What is oxidation?
the loss of electrons from a substance
What is reduction?
the gain of electrons of a substance
What is an electron carrier?
substances that can accept and give up electrons as required to link oxidations and reductions in cells
What is the main electron carrier in respiration?
What is used in photosynthesis instead of NAD
What does glycolysis need?
No oxygen; 2ATPs; 2 ADPs; 2NAD+; 4 electrons; glucose, phosphate
What does glycoslysis produce?
Small net gain of ATP (4 ATPs); NADH; conversion of glucose into pyruvate
Why is phosphorylation needed?
makes organic molecule less stable and more likely to react next stage in metabolic pathway
What are the four main stages of glycolysis?
phosphorylation; lysis; oxidation; ATP formation
What occurs during phosphorylation?
two phosphate groups are added to a molecule of glucose to form hexose biphosphate using 2 ATP molecules; energy is raised, less stable
What occurs during lysis?
hexose biphosphate is split to form two molcules of triose phosphate
How does triose phosphate convert to pyruvate?
two atoms of hydrogen are removed from each triose phosphate molecule. this is oxidation; energy released by oxidation of triose phosphate converts ADP to ATP; end product pyruvate
Summary of glycoslysis
occurs in cytoplasm; ONE glucose is converted into TWO pyruvates; TWO ATP molecules are used and FOUR are produced; small yield of ATP but can be achieved with NO oxygen; two NADs are converted into two reduced NADs
What happens to pyruvate after glycoslysis?
if oxygen available; it can oxidize further; and aerobic respiration; if no oxygen is available it will undergo anarobic respiration
summary of aerobic respiration
pyruvate aborbed by mitochondrion; co2 is removed through decarboxylations; pyruvate is oxidized by removing hydrogen atoms; NAD+ and FAD accept hydrogen atoms; passed onto electron transport chain; oxidative phosphorylation occurs;
What is decarboxylation
removal of carbon and oxygen
What occurs after glycolysis in aerobic respiration?
What occurs during a link reaction
pyruvate is absorbed by mitochondrion (in mitochondrial matrix); pyruvate is decarboxylated (one carbon removed) and oxidized to form a acetyle group (two carbon compound); 2 electrons are removed from pyruvate (oxidation); NAD+ reacts elctrons to produce reduced NAD
What occurs during krebs cycle?
the acetyle CoA group (a four-carbon compound) forms a six-carbon compound (citrate); co2 is removed in two reactions (decarboxylations); hydrogen is removed in four reactions (oxidations); in 3 oxidation, hydrogen reduces NAD+ (forms NADH); in the other oxidation, FAD accepts the hydrogen (is reduced); oxidation releases energy; ATP is produced through substrate-level phosphorylation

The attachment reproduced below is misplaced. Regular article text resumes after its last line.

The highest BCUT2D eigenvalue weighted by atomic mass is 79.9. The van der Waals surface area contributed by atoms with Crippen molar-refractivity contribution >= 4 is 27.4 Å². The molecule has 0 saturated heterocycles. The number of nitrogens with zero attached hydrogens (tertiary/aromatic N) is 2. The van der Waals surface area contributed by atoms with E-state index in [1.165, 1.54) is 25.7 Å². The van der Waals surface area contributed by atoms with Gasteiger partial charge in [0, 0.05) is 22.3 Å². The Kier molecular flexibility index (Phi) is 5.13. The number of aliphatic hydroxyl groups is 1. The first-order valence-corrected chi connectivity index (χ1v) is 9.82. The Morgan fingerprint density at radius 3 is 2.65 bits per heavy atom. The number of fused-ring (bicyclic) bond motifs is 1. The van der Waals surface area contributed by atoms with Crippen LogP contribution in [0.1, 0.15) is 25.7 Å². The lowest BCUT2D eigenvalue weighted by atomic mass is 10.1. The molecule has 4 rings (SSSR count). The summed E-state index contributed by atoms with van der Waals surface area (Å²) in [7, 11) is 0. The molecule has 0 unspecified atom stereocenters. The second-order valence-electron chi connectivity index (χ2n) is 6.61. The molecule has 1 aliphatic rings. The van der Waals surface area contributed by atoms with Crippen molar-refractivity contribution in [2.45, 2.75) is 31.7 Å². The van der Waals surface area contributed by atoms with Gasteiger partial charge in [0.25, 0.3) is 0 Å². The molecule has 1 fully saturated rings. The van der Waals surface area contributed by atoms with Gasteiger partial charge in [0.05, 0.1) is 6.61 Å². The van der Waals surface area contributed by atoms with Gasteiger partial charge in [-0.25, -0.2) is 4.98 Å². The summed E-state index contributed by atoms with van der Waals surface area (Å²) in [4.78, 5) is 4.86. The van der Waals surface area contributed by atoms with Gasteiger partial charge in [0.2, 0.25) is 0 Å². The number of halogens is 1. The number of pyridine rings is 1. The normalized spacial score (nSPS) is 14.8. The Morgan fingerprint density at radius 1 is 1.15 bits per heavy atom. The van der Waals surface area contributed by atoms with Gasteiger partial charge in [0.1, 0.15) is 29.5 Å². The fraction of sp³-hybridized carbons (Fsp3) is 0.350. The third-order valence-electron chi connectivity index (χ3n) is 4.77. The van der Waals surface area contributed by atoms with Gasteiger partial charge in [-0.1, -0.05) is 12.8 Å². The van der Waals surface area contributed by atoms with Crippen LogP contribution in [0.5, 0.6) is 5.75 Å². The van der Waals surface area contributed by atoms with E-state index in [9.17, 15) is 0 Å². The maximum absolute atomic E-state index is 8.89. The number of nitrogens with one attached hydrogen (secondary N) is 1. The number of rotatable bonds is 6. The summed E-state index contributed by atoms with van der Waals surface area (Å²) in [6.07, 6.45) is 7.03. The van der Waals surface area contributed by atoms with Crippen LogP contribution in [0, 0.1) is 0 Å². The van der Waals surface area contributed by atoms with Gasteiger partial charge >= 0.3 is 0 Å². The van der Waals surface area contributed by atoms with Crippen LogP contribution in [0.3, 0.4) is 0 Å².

When is NAD reduced during cell respiration?
glycolysis, link reaction, krebs cycle
Where is FADH2 produced?
What occurs during oxidative phosphorylation?
final part of aerobic respiration; ADP is phosphorylated to produce ATP; using energy from oxidation; reduced NAD and FADH2 carry energy; to cristae of mitochondria
What is the electron transport chain?
series of electron carriers located in the inner membrane of mitochondrion (including cristae)
How does the electron transport chain work?
electrons released from oxidation reactions; reduced NAD supplies two electron to first carrier; electrons pass along chain; energy is used for protein pumps to pump H+ against concentration gradient; from matrix to intermembrane space; NAD supplies 3 stages reduced FADH2 supplies electrons; but later than NAD; FAd only supplies 2 stages
occurs in the inner mitochondria membrane; electrons pass from carrier to carrier; gives energy to protein pumps; H+ moved cross the membrane from matrix to inner membrane space; concentration gradient of protons increased (high concentration of H+ in inner membrane space); H+ pass back from intermembrane space because of osmosis; pass through ATP synthase down concentration gradient; energy produced to phosphorylate ADP into ATP; to keep proton gradient and allow electrons to flow, electrons used to form water from O2 and H+ ions (in matrix)
How can electrons continue to flow in the inner mitochondrial membrane?
must be transferred to a terminal electron acceptor
Where does ATP synthase get its energy for ATP synthesis?
uses energy that protons release as they diffuse down concentration gradient
What is the role of oxygen in oxidative phosphorylation?
electrons given to oxygen at end of electron transport; in matrix; oxygen and free protons form water; use of protons keeps H+ concentration low in matrix; use of oxygen called terminal electron acceptor
What occurs if oxygen is not available as terminal electron acceptor?
electron flow along lectron transport chain stops; NADH cannot be converted to NAD; NAD supply runs out in mitochondrion; link reaction and krebs cannot continue
What is an example of a paradigm shift?
chemiosmotic theory in the field of bioenergetics